Favourite demo I've heard since the break of 2012.

Violent Future - Demo

- Josh

Salvation - House of The Beating Hell

Had this on heavy rotation for almost two weeks now, in which time it's crept up my mental ranking list of Youth Attack releases to perch somewhere between the Raw Nerve full length and the holiest of holies - Cult Ritual's '1st' LP.

'House of The Beating Hell' is Salvation's fourth (correct me if I'm wrong) effort on Youth Attack, and for me it serves as a hallmark of how well black metal sensations can mortise with the traditions of hardcore punk. Remarkable in it's own right for hedging the turning tide of a label devoutly rooted in the thick grunts of Hardcore and the scrappily blasted endeavours of ex-Orchid members.

I'm not a fan of the blackened shrieking-in-a-cave vocal din, I notoriously dislike most Black Metal influenced records - It took me a great deal of time to absorb the Sexdrome full length and I havn't even touched on the great wealth of 'real black metal' out there - but Matthew Adis' impassioned racket on '.. Beating Hell' coagulates so well with the clot of orbiting guitar lines and the utterly pin-point drumming that I can't help but concede to having my mind changed.

I had a big debate with fellow writer Thom over the black metal vs hardcore punk anatomy of this release. Thom is fully embroiled in all things black metal, black punk and corrosively noisey, so when he listens to '.. Beating Hell' he sees all the drum fills, riff parts and structural tweaks where Salvation havn't ticked the Black Metal box. It's different for a wildly obsessive Hardcore fan like myself, because I instantly pick up on the vocals, the cold ringing guitars and the challenging drum patterns that make most 80's punk drumming look like child's play. For me the Black Metal influence is savagely apparent, but you'll have to make your own mind's up about that.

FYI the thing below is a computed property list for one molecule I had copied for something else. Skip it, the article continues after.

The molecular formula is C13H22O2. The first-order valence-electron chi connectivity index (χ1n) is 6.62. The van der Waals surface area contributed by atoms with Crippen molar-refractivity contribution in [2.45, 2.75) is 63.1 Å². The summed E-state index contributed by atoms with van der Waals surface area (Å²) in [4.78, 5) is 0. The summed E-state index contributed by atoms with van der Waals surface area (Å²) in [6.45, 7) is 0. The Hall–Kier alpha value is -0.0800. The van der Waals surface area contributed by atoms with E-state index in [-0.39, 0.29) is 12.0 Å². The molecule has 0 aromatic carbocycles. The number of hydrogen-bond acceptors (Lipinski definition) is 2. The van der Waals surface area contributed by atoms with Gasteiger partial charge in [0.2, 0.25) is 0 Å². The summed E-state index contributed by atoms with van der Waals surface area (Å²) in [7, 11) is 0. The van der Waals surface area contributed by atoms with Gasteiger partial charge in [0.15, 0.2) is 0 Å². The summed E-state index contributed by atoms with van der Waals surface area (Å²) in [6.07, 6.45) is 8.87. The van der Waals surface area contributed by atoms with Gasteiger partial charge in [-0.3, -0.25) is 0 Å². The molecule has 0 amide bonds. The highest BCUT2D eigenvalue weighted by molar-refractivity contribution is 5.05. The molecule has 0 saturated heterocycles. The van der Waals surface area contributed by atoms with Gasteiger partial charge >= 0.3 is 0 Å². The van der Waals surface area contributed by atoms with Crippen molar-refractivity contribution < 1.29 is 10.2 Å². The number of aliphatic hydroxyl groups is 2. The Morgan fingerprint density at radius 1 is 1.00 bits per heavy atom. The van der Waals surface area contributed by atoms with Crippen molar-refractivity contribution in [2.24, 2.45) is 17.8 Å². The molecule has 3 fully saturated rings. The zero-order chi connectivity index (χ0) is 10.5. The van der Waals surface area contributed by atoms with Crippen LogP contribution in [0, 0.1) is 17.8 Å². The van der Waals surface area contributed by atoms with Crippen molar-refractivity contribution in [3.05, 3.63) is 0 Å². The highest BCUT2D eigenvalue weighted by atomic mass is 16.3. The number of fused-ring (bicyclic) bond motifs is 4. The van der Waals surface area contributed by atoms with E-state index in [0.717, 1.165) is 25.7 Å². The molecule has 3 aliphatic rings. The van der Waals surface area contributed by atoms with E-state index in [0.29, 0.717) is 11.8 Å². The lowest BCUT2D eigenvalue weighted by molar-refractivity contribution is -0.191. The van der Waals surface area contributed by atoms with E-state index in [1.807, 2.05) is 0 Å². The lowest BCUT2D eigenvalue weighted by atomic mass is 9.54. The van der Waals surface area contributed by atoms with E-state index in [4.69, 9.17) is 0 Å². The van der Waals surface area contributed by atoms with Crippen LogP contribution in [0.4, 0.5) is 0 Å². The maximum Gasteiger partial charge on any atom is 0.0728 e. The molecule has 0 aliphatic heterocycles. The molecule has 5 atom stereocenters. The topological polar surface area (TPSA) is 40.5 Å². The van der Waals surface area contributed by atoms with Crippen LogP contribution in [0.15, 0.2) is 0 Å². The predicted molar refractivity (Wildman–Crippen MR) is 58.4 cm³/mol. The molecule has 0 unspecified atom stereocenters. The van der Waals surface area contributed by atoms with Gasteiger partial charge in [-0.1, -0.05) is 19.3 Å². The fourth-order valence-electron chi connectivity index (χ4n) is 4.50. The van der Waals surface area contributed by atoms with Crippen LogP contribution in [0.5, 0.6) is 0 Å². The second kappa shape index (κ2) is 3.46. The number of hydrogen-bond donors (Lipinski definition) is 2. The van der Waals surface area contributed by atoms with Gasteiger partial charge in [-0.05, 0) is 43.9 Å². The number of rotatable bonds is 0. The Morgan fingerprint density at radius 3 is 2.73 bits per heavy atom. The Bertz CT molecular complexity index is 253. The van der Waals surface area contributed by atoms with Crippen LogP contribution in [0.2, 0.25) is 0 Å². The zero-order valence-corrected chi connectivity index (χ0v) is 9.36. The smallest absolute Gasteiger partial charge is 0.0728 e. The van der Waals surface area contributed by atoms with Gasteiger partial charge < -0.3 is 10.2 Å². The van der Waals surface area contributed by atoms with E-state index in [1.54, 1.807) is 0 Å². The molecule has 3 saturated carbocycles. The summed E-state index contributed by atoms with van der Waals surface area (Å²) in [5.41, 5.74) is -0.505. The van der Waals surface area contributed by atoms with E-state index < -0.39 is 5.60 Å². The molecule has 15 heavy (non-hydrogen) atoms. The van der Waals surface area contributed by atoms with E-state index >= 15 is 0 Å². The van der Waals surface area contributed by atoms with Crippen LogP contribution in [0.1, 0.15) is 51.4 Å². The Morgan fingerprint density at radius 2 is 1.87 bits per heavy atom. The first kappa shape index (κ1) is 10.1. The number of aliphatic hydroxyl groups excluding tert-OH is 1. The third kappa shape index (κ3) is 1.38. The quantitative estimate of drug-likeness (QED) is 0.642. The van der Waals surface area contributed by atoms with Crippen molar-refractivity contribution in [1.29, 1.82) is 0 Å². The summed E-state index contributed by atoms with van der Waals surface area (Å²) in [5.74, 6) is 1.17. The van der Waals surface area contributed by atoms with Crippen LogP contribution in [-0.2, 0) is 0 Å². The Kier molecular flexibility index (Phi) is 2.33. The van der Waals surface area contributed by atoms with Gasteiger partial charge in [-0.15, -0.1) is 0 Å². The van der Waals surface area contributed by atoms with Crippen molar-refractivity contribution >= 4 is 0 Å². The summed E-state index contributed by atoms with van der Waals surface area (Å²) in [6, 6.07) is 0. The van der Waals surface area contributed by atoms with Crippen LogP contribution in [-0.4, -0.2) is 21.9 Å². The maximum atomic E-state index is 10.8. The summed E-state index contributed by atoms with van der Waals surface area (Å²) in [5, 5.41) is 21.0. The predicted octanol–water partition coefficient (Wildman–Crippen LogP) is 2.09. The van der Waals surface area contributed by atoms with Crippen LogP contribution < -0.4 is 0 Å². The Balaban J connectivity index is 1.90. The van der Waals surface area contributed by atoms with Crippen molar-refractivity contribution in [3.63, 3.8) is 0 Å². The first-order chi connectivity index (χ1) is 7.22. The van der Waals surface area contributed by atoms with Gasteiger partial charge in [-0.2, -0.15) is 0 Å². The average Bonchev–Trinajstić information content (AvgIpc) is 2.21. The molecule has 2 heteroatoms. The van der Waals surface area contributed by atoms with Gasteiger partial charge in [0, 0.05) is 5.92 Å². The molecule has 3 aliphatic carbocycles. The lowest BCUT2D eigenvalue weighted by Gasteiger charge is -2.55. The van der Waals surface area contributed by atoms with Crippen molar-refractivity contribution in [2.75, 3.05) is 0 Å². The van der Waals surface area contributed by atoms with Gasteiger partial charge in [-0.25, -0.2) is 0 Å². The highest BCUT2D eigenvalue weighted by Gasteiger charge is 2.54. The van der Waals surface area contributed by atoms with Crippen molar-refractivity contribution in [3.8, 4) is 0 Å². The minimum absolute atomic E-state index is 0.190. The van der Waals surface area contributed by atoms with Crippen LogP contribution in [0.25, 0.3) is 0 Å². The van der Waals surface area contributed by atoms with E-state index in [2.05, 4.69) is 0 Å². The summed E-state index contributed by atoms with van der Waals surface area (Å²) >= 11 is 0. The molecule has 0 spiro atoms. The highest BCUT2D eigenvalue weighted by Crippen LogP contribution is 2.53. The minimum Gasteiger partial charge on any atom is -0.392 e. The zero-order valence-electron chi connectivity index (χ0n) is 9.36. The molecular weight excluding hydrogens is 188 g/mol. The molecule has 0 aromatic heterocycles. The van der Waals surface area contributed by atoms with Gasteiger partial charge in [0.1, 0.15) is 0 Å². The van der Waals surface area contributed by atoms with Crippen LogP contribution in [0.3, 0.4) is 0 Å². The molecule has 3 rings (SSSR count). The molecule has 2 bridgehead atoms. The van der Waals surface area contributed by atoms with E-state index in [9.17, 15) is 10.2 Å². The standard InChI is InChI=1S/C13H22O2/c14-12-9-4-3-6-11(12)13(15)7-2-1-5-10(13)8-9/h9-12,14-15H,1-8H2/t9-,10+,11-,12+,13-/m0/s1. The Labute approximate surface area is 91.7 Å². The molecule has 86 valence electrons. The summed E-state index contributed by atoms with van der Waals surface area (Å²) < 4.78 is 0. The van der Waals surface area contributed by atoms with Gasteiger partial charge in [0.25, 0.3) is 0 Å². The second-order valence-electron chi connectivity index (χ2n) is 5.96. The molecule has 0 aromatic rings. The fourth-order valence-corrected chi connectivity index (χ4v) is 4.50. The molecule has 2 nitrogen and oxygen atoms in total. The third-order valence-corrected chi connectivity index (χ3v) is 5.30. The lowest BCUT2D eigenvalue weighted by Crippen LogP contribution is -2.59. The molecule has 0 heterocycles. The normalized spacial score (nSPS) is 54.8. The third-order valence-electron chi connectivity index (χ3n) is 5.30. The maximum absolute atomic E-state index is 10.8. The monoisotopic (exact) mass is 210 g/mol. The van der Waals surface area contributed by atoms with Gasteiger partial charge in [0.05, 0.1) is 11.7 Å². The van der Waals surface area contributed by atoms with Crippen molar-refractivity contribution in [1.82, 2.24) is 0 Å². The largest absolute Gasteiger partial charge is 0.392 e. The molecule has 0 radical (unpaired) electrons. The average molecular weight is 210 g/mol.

Track two, 'Intake' is my pick of the crop. Urgent, unhinged, maniacal, laced with dread with no unecessary disharmonious driftwood in sight. The unerring drum parts of 'Tethered Man' steal the show as Adis collapses into a seething eddy of screeching, reappearing for the last orders of 'Twice The Vision' - a debilitating round off to a record that plays on pace and accuracy without forgoing raw, unrefined punk side of their blade.

I think the core reason why I'm spinning this record so much is the fact that Salvation have worked with diligence to produce a front of originality. A lot of the guitaring looks towards Darkthrone for prompts, and the structure maintains a grasp of relatively traditional punk lore, yet the whole thing sounds so young, so emergent - as if the next year or two will see an explosion of dark punk music makers waxing rhapsodic about this Philadelphia band's offerings. This is up there with the best releases I've heard so far this year.

Salvation - House of The Beating Hell

- Josh